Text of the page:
Societal Pressure

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The society is a great part of the Pakistani community. While it is good that people are there to celebrate your joyous occasions, they are also quick to judge.

In particular, Pakistani marriages face the external pressure of having children from the get-go.

Aunties are quick to ask the question, ‘Are you pregnant yet?’ If the answer is no, then follows the question, ‘Why are you not pregnant yet?’

This is faced solely by the daughter-in-law, who is continuously hounded by such questions. The assumptions made are always that, she either cannot conceive or is facing marital problems.

However, more often than not, the real answer is that the couple is just not ready for children.

DESIblitz exclusively spoke to Shazia about the societal pressures she faced. She said:

“Having recently gotten married, I am constantly being asked, when I shall give some good news.”

“These queries often come from extended family and members of the Pakistani community.

“I am always being asked if things are fine between my husband and me when really we haven’t planned for children just yet.

“This stereotype in a Pakistani marriage can be rather annoying and people need to regard the couple’s privacy and feelings before asking such questions.”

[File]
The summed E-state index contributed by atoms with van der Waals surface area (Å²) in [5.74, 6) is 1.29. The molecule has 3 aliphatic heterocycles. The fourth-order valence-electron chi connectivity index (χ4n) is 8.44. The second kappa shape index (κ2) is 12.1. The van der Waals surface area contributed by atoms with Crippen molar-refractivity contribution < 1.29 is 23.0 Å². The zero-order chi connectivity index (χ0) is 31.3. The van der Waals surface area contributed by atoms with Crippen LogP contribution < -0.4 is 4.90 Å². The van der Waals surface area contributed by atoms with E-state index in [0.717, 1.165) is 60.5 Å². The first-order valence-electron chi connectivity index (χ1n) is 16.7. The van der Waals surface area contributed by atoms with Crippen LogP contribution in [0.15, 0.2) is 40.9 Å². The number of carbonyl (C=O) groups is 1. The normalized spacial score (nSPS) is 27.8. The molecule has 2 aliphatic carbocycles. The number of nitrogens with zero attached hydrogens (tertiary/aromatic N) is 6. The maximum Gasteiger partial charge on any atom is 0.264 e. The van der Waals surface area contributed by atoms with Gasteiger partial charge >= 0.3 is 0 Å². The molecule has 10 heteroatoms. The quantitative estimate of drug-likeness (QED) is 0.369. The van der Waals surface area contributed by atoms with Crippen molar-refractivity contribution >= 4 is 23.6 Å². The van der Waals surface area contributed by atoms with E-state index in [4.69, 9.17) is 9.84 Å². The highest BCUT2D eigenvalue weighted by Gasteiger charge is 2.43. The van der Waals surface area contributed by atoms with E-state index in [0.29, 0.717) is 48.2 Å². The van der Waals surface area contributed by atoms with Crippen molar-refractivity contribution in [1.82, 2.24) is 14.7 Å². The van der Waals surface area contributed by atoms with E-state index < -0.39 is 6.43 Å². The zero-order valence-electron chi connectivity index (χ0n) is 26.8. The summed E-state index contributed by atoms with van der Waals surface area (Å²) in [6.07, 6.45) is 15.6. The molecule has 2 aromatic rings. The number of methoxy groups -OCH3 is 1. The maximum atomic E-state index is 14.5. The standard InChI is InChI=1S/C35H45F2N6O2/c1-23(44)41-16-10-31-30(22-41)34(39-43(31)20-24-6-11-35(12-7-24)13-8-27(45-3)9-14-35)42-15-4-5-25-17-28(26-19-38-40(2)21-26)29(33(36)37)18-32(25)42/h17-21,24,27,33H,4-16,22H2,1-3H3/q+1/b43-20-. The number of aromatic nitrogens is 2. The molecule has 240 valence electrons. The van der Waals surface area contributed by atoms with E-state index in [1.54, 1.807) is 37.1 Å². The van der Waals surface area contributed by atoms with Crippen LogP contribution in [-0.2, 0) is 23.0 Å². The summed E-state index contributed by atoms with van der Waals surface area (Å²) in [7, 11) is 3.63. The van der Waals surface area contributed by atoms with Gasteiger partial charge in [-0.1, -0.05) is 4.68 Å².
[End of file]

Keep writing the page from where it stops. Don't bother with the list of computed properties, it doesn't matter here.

The Man is (Not) Always Right

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Stereotypically it is believed that the man is always right in a Pakistani marriage.

Men are perceived to be programmed into thinking they are superior to their female counterpart. This misogynistic view has been passed down generations because of the men acting as breadwinners.

The fact that they earnt an income and financially supported their family meant they had the upper hand.

The men dealt with decision making while their wives simply followed their command.

However, this view has been challenged. Women are being more vocal in their opinions and are not afraid to speak up.

Their opinions are being considered rather than being dismissed which is something that would have previously been the norm.

Pakistani couples are understanding the importance of communication. Also, men have released that listening to their wives does not affect their sense of masculinity.

Despite the stereotypes a Pakistani marriage faces, it is great to see that couples are actively challenging them.

Fundamentally, to make any marriage work it is important to communicate openly and go into a relationship with an open mindset and the idea of being equals.

Remember Pakistani marriages are not a competition of who wins; the daughter-in-law, mother-in-law or husband.

It is a lifetime relationship which will blossom with acceptance, trust and commitment.

Ayesha is an English graduate with an aesthetic eye. Her fascination lies in sports, fashion and beauty. Also, she does not shy away from controversial subjects. Her motto is: “no two days are the same, that is what makes life worth living.”